- Category: POLITICS
- Published on Thursday, 05 July 2012 22:37
- Written by Chris Edache Agbiti, Esq
Except for an incurable optimist, there is no gainsaying the fact that Nigeria is currently at its wits end in every expectation of what good governance can deliver. In all spheres of our national life, dashed expectations of governance deliverable litter the national space, no thanks to the monster called corruption. It does not call for
any intellectual effort to know that of all the ills besetting this country and which manifest themselves in the current systemic breakdown and nation failure staring the country in the face, corruption is the bedrock upon which every ill stands.
It is the reason for the high carnage on our roads, the unequalled high infant and maternal mortality rate in our health institutions, the only reason for the show of shame in our legislative institution where the one who was called to probe the thief turned out to be the thief himself; the high level of mediocrity in our public institution is traceable to it. The list is endless.
More saddening is the fact that everyone seems to have caught the bug. What ought to be a clear aberration in public service has now become the norm. The little that remains of our collective sense of indignation and shame at the pervasion of values for individual gain has taken flight. Nigeria, to call a spade a spade, is drifting towards the Hobbesian state of nature, no thanks to the all pervasive cankerworm of corruption.
The crime of corruption has dealt such a very terrible blow on even the workings of our minds, both individually and collectively that our social control mechanisms of justice delivery, the judiciary and law enforcement agencies, are themselves in a cesspool of corruption. The attempts by the few men of goodwill in these institutions at redeeming them have all been thwarted. The reason is not far-fetched. The level of sophistication attained by corruption in this country has made it practically impossible, if not delusional, to continue to apply the extant adversarial system of justice administration and expect to achieve justice in all its ramifications. There is therefore, a need for a paradigm shift in the standard of proof from the extant adversarial system to inquisitorial system in the prosecution of economic and financial crimes that constitute the bulk, if not all, of the crime of corruption in Nigeria.
For the benefit of the uninitiated, it is necessary to explain the twin concepts of adversarial and inquisitorial system of justice administration. Adversarial system is a system of justice administration whereby the initial responsibility to prove an allegation, subject matter of a dispute at the tribunal, rests with the party alleging it, failing which the party against whom the allegation is made is absolved of liability. Inquisitorial system, on the other hand, assumes a person against whom an allegation is made, liable of the allegation except the he leads evidence to absolve himself of the allegation. Nigeria currently practices the adversarial system which presumes an alleged criminal innocent until the contrary is proved.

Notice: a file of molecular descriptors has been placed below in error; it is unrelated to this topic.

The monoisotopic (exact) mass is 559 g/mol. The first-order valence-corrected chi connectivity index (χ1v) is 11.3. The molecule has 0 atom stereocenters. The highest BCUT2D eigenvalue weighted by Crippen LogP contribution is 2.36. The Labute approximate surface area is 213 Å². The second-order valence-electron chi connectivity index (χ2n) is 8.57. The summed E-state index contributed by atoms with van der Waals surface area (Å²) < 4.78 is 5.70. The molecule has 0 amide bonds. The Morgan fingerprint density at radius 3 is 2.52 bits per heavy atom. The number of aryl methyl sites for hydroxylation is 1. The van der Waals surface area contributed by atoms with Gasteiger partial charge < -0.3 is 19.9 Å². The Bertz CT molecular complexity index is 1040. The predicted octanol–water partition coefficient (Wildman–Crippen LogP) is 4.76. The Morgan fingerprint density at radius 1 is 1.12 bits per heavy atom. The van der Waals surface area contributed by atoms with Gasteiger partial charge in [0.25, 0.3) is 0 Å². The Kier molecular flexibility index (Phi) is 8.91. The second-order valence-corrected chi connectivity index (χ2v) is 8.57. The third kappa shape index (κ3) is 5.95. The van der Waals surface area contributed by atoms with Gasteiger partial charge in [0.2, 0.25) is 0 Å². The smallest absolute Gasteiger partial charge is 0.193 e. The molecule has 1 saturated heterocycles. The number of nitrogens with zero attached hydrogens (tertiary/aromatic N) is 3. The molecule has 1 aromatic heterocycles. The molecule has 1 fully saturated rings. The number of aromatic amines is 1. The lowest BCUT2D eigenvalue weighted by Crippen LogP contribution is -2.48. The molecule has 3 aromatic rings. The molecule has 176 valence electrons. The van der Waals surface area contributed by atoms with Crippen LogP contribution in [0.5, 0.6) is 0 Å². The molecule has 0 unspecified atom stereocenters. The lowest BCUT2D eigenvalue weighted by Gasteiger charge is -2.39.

Now, proceeding from the above, it bears repeating to state that given the level of sophistication in which economic and financial crimes are committed in this country and elsewhere in the world and the complexities associated in leading evidence to establish the allegations, the doctrine of presuming an alleged criminal in this regard innocent from the outset until the contrary is proved becomes of doubtful significance to the reality of the current state of affairs in this country, as far as economic and financial crimes are concerned, .
Take, for instance, a public servant who joined the public service soon after he left the university about 25 years ago but can boast of over 42 Billion Naira in his bank account, 25 Million US Dollars in his offshore account and assets worth several billions of Naira scattered all over the world, still enjoys the presumption of innocence that the adversarial system guarantees. Should the prosecution make any mistake of not tying the acquisition of any of the property mentioned above to the illegal act he is being charged, as it is often the case, our public servant then goes scot-free to enjoy the loot!
Pray, will it not make for more efficiency in the fight against graft by adopting inquisitorial system whereby the job of the prosecutors of economic and financial crimes is limited in principle, to merely linking properties, money, assets and criminal conduct to an alleged criminal and establish his guilt on that sole basis, leaving the accused to prove his innocence, failing which the allegations will be confirmed and the approved punishment meted out?
Let me hasten to add here that I am fully aware of the lapses associated with inquisitorial system before anyone may presume my ignorance in that regard to volunteer to lecture me in any rejoinder. However, given the abnormal state of affairs in Nigeria, we cannot continue to play the Ostrich game in the name of subscribing to universal standard while the flood of corruption submerges us all. Other countries of the world have adopted various strategies as they suit their peculiarities in the fight against graft. The time to act is now. Amend our constitution to adopt inquisitorial system in proof of economic and financial crimes.
* CHRIS EDACHE AGBITI, ESQ.,
IS OF THE LAW FIRM OF OBLA AND CO.,
BANK OF INDUSTRY BUILDING,
CENTRAL BUSINESS AREA, ABUJA